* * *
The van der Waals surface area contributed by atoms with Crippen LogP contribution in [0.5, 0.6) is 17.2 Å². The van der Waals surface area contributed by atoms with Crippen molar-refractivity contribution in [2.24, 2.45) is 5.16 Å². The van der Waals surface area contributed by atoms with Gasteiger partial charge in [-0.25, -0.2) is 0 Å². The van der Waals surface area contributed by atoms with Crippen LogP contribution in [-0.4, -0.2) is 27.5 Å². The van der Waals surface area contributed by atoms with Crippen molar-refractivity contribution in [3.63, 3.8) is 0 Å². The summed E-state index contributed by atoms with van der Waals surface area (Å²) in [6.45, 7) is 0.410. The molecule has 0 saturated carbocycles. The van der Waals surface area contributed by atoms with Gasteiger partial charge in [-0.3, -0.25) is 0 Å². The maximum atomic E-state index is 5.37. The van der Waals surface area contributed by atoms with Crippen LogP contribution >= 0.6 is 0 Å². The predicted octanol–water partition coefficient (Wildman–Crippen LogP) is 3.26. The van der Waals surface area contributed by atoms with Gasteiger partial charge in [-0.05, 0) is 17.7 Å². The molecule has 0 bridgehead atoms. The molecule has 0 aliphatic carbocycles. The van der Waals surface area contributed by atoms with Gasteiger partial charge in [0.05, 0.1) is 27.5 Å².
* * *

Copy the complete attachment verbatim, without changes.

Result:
The van der Waals surface area contributed by atoms with Crippen LogP contribution in [0.5, 0.6) is 17.2 Å². The van der Waals surface area contributed by atoms with Crippen molar-refractivity contribution in [2.24, 2.45) is 5.16 Å². The van der Waals surface area contributed by atoms with Gasteiger partial charge in [-0.25, -0.2) is 0 Å². The van der Waals surface area contributed by atoms with Crippen LogP contribution in [-0.4, -0.2) is 27.5 Å². The van der Waals surface area contributed by atoms with Crippen molar-refractivity contribution in [3.63, 3.8) is 0 Å². The summed E-state index contributed by atoms with van der Waals surface area (Å²) in [6.45, 7) is 0.410. The molecule has 0 saturated carbocycles. The van der Waals surface area contributed by atoms with Gasteiger partial charge in [-0.3, -0.25) is 0 Å². The maximum atomic E-state index is 5.37. The van der Waals surface area contributed by atoms with Crippen LogP contribution >= 0.6 is 0 Å². The predicted octanol–water partition coefficient (Wildman–Crippen LogP) is 3.26. The van der Waals surface area contributed by atoms with Gasteiger partial charge in [-0.05, 0) is 17.7 Å². The molecule has 0 bridgehead atoms. The molecule has 0 aliphatic carbocycles. The van der Waals surface area contributed by atoms with Gasteiger partial charge in [0.05, 0.1) is 27.5 Å².